A crisp new year… have the country’s banks opened their wallets any wider for the purchase of small businesses in Canada? Don't bank on it!
Instead, prospective buyers depend on the seller taking back a percentage—usually some 20 to 50 per cent—of the agreed-upon purchase price in the form of a loan.
Seller-provided financing still funds 99 out of 100 purchases that go through our offices. Without it, the deals wouldn’t get done.
Through this financing arrangement, known as vendor take back or a seller’s note, the buyer agrees to pay back the funds over time, with interest. The buyer realizes lower risk, better terms and a greater commitment of the seller to ensure his or her success. It’s a good option for the seller as well.Compared to current returns on most other investments, the five to six per cent interest sellers can get from lending funds to the buyer is attractive and reasonable, based on a secure investment. While a failed business has questionable value to a bank, a seller could run the business if they had to take it back and their business brokers could resell the business for more than the loan outstanding. To offset the risk, seller-provided financing usually translates to a higher purchase price.
Other funding options
How else can a buyer fund the purchase of a business?
Your bank may be willing to give you a home equity loan or a loan against other assets to cover part of the down payment.
It may agree to process a Canada Small Business Loan (CSBL) but it will be limited to 75 to 90 per cent of the value of Furniture Fixtures and equipment with an upper limit of $350,000. If real estate is part of the transaction, the upper limit is $1 million and you must provide a Certified Appraisal of the assets. The catch—the loan must be for the purchase of assets, not shares. However, the tangible assets may represent a small part of the purchase price and the seller will likely end up paying more tax.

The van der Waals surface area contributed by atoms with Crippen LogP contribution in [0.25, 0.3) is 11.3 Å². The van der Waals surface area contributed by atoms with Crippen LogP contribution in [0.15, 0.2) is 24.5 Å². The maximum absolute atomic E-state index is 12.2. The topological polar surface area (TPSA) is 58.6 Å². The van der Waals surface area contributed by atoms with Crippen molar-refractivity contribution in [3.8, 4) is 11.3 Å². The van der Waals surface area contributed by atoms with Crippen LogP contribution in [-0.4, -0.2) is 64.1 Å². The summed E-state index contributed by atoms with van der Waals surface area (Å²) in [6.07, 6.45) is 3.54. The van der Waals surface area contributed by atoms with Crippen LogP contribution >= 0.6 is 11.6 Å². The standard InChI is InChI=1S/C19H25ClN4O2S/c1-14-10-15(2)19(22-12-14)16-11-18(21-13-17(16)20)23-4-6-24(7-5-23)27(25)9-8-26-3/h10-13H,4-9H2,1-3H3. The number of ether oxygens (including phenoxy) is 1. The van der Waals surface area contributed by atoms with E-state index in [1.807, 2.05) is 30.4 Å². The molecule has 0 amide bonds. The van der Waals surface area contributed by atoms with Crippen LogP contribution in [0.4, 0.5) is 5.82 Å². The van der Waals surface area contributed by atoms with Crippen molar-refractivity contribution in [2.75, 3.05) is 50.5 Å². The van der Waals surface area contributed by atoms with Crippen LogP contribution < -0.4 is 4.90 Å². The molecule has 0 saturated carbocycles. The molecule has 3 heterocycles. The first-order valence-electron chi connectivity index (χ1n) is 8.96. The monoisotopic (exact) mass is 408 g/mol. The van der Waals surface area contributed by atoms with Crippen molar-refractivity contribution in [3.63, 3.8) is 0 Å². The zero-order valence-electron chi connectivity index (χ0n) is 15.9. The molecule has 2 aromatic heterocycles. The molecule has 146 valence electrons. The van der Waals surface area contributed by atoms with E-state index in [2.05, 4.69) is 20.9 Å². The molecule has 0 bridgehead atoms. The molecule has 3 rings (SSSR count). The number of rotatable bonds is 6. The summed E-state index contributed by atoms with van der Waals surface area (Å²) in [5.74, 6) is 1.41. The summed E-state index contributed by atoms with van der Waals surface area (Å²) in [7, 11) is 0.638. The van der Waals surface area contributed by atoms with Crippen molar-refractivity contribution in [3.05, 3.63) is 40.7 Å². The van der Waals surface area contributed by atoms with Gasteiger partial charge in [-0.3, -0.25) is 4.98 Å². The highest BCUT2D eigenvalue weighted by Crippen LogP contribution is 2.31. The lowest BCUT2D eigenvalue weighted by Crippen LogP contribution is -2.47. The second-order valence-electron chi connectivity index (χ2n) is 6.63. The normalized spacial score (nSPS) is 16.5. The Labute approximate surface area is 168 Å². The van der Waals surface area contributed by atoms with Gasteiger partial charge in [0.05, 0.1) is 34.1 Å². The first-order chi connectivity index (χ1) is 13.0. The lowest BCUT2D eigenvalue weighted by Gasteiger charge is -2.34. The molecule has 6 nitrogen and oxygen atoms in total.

Our brokerage network has 30 years of experience arranging financing for small- to medium-sized businesses and will help you understand your financing—and hence purchasing—options. We have connected with some banks that provide financing for the purchase of franchises, albeit a limited number of companies.
In its funding evaluation, a financial institution will look at your financial capacity, your character and previous business experience and the viability of the business you want to purchase. Will you be successful?
Have you secured at least 30% equity from the seller (a must except for submissions for professional practices)?
How strong is your CV? Do you have ability to manage the business? What is your track record? How sound is your business plan?
Does the business have a consistent track record of positive and strong cash flow? Does it demonstrate stability or growth? Does it have the capacity to do the debt servicing as well as provide an income for the buyer and eventually a return on capital?
If you’re wanting to go into business, purchasing an existing operating business with trained employees, existing client and supplier relationships and a proven concept and location can be your “Advance to GO” card.
To learn more about all aspects of buying a business, get a free e-version of our book— Insider Tips on Buying a Business in Canada.